The Changing Face of CRE Investment
- Apr 19, 2017
It’s pretty well-known within (and outside of) the real estate industry that Blackstone is the largest owner of real estate in the United States, if not the world, with more than $102 billion of assets under management. It is also one of the largest landlords of residential real estate as well.
That has not occurred in a vacuum. Insurance companies, hedge funds and institutional pension advisors acting for special accounts, as well as sovereign funds, are becoming the norm for ownership of “core” real estate in the major cities. Twenty years ago, wealthy families were sole owners of large portfolios of real estate—one only has to remember the family names associated with various holdings from that time. Today, these companies have either transformed into funds, pension advisors or minority partners in large acquisitions that are relationship based.
Why has this happened? The volatility of the public markets has pushed many large “money managers” to diversify and the value of real estate has traditionally been a good space for predictable returns. Coupled with the imposition of in-depth internal financial reporting and cost management, the revenue from real estate has become a good investment for public and private insurance and retirement fund companies.
What does this mean? For one thing, decisions are now made by asset managers and investment officers, not local property managers. These decision makers view real estate dispassionately: as revenue and cost centers. This affects the way all service providers now must contract with, and report to, ownership. There is far more standardization, and far less desire to negotiate with smaller tenants. The flip side to this is that in hot markets, such as Los Angeles and San Francisco, these institutional owners compete for top tenants, who are less sensitive to contract rent prices, but want creative office space for their employees. Institutional owners have that cash to spend for the right tenant. This results in rising rents, which has a ripple effect throughout the market, oftentimes pricing out smaller but traditional tenants (i.e., law firms and accounting firms). For a reality check, do a back of the napkin calculation of how may tech and “consumer app” tenants are now in your buildings.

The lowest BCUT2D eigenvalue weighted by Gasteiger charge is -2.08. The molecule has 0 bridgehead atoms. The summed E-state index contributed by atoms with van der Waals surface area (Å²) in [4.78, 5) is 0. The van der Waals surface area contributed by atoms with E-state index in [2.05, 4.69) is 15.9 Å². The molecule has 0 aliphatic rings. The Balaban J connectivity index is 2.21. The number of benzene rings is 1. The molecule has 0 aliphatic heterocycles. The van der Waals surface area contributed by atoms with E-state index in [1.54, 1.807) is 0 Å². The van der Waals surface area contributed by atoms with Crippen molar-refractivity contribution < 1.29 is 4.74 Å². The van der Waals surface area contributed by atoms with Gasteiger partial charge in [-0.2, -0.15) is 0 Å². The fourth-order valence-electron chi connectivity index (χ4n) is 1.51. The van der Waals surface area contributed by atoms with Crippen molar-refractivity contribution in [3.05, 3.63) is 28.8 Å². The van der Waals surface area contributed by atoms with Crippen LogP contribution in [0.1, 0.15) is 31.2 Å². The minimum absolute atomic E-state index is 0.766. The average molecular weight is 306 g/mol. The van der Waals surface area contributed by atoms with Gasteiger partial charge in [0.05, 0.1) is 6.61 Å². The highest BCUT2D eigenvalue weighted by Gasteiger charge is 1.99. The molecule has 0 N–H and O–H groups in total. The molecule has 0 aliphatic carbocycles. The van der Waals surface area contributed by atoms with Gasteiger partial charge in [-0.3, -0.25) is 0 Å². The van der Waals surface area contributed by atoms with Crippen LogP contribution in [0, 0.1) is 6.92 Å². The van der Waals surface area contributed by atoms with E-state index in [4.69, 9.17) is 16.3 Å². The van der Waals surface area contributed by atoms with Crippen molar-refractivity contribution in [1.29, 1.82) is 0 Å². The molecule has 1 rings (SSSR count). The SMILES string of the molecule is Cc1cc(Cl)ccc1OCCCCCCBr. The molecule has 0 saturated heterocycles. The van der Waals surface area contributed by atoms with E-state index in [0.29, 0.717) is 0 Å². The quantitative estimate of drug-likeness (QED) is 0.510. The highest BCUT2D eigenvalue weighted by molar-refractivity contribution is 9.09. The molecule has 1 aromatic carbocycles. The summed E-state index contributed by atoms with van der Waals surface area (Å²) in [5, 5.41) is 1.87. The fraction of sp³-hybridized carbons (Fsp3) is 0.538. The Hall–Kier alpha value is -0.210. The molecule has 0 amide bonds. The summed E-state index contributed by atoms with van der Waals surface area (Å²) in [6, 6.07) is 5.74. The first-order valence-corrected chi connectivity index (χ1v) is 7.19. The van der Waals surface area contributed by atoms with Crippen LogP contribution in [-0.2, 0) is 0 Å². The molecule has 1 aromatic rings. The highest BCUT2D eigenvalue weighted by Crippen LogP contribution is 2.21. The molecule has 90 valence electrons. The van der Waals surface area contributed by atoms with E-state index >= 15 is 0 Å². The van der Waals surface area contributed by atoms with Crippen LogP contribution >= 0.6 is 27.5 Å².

Secondly, institutional investors have differing “hold” periods that are intended to weather economic cycles. This is a stabilizing factor, but it also results in a high barrier to entry for competitors. When a first-class office building in a major market comes online, various institutional owners have different risk profiles and different allocation pools, and this can lead to unusual bidding strategies for a valuable asset that inadvertently increases the market price. Of greater impact to service providers is that when one of these buildings sells, there is often a change in the service providers, such as lawyers, brokers and approved contractors. Local industry groups can also see wide swings in membership based on an institutional owner’s desire to participate in such groups.
Perhaps the most pertinent lesson from this change in ownership is that all of us, as individuals, are now personally invested in primary market downtown office buildings. When municipalities increase taxes and assessments, enact new legislation imposing new building code requirements, impose affordable housing set asides as a cost of entitlement, or fail to fund infrastructure like public transportation, this impacts our personal investment in commercial real estate and the value of our retirement accounts. We all have an individual stake in the value of commercial real estate—something that was not prevalent as recently as 10 years ago when institutional owners were limited to large insurance companies.